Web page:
tl;dr: ApplicativeDo is useful also for functors. However, use laziness when pattern matching. The GHC manual remains a fantastic resource for learning about language extensions. By default, do blocks are associated with Monad constraints. You might know that by enabling the ApplicativeDo language extension, we can write do blocks for unary type constructors that are not monads, but only applicatives. (Recall that Monad is a subclass of Applicative since GHC 7.10.1 .) {-# LANGUAGE ApplicativeDo #-} showAnInt :: Applicative f => f Int -> f String showAnInt action = do n <- action return $ show n But did you know that we can also write do blocks for Functor s? -- Note the 'Functor' constraint rather than 'Applicative'. showAnIntFunctor :: Functor f => f Int -> f String showAnIntFunctor action = do n <- action return $ show n I encountered this accidentally while writing code for Hasura : I wrote a do bloc

Property testing property testers

Show the Haskell imports import Numeric.Natural import Data.Maybe Property testers such as QuickCheck are used to search for inputs that invalidate a given property. We focus on properties that are implemented in Haskell as a function a -> Bool . In the context of QuickCheck, the type a is assumed to be an instance of the Arbitrary type class, allowing to randomly generate values of a . Because of its random nature, QuickCheck might not find any offending element of a even if it exists. type Property a = a -> Bool If the property tester managed to invalidate the property, it returns the offending element of a . Otherwise, it simply succeeds. data Result counterexample = Success | Failure counterexample instance Show ( Result counterexample) where show Success = "Success" show ( Failure _) = "Failure" type Tester a = Property a -> Result a It is quite well-known in the functional programming community that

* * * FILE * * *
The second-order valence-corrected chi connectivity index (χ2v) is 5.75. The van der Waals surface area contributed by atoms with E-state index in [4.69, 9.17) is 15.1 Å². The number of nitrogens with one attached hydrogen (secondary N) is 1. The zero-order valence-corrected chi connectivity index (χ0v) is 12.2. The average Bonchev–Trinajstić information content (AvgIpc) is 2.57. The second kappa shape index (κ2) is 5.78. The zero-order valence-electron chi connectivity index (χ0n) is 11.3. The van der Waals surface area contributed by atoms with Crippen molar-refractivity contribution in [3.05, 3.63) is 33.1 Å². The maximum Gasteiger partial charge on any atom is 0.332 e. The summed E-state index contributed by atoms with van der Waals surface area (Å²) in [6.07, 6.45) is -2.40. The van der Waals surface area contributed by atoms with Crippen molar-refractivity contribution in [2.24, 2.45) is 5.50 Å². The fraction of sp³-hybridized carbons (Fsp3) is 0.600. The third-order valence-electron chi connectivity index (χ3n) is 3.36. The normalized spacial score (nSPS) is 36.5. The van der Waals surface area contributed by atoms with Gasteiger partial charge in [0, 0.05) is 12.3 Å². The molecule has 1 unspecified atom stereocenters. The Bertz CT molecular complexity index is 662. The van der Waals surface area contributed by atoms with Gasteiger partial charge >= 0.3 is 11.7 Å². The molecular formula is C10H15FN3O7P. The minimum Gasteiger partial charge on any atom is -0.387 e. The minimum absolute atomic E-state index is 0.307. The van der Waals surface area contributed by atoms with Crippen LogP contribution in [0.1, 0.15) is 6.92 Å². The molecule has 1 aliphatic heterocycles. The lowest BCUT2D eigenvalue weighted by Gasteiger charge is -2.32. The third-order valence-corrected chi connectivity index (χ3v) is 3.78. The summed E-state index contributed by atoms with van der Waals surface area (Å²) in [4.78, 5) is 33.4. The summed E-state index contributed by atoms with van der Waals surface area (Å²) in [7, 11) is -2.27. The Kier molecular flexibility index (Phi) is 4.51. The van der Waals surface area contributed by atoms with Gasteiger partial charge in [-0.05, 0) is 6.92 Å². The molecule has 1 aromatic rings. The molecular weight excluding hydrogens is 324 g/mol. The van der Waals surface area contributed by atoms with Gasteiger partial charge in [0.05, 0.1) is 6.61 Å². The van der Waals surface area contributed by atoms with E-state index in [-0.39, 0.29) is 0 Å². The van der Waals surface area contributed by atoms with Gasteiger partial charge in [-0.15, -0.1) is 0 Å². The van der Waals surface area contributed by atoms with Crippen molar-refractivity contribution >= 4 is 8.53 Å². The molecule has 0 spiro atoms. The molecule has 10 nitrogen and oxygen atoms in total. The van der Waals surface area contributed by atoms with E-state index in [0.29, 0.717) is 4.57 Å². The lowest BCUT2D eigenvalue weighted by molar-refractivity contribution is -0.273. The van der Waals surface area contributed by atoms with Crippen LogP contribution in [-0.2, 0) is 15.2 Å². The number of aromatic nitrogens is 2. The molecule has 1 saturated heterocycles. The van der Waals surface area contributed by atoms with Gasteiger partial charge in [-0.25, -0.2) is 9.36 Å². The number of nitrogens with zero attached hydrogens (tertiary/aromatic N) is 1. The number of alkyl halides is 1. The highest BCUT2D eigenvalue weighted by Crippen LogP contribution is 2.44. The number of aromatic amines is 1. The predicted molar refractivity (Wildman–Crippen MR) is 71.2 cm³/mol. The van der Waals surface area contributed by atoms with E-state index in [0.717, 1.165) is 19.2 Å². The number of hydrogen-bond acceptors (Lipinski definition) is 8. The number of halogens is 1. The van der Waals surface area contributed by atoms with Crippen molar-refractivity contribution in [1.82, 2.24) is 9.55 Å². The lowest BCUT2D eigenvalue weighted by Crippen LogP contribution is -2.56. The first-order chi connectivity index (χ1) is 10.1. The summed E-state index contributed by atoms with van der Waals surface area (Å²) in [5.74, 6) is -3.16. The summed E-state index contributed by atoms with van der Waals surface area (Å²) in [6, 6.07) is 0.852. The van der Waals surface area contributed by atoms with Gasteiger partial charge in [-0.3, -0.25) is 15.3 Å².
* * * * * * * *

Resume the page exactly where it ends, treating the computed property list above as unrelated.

Extensional constructive real analysis via locators

This is an announcement of a paper in the areas of constructive mathematics, (univalent) type theory, and exact real arithmetic. Abstract: Real numbers do not admit an extensional procedure for observing discrete information, such as the first digit of its decimal expansion, because every extensional, computable map from the reals to the integers is constant, as is well known. We overcome this by considering real numbers equipped with additional structure, which we call a locator. With this structure, it is possible, for instance, to construct a signed-digit representation or a Cauchy sequence, and conversely these intensional representations give rise to a locator. Although the constructions are reminiscent of computable analysis, instead of working with a notion of computability, we simply work constructively to extract observable information, and instead of working with representations, we consider a certain locatedness structure on real numbers. To appear in the MSCS Special Issue

The HoTT book reals coincide with the Escardó-Simpson reals

This is an announcement of a paper in the area of univalent type theory and exact real arithmetic. Escardó and Simpson defined a notion of interval object by a universal property in any category with binary products. The Homotopy Type Theory book defines a higher-inductive notion of reals, and suggests that the interval may satisfy this universal property. We show that this is indeed the case in the category of sets of any universe. We also show that the type of HoTT book reals is the least Cauchy complete subset of the Dedekind reals containing the rationals. Preprint is on the arXiv . Somewhat stronger results can be found in Chapter 5 of my PhD thesis . I intend to publish these results at a later stage.

Parametricity, automorphisms of the universe, and excluded middle

This is an announcement of a paper in the area of type theory and parametricity. Specific violations of parametricity, or existence of non-identity automorphisms of the universe, can be used to prove classical axioms. The former was  previously featured on the Homotopy Type Theory blog, and the latter is part of  a discussion on the HoTT mailing list . In a cooperation between Martín Escardó, Peter Lumsdaine, Mike Shulman, and myself, we have strengthened these results and recorded them in a paper that is published in the post-proceedings of TYPES 2016 (see also the preprint on arXiv ).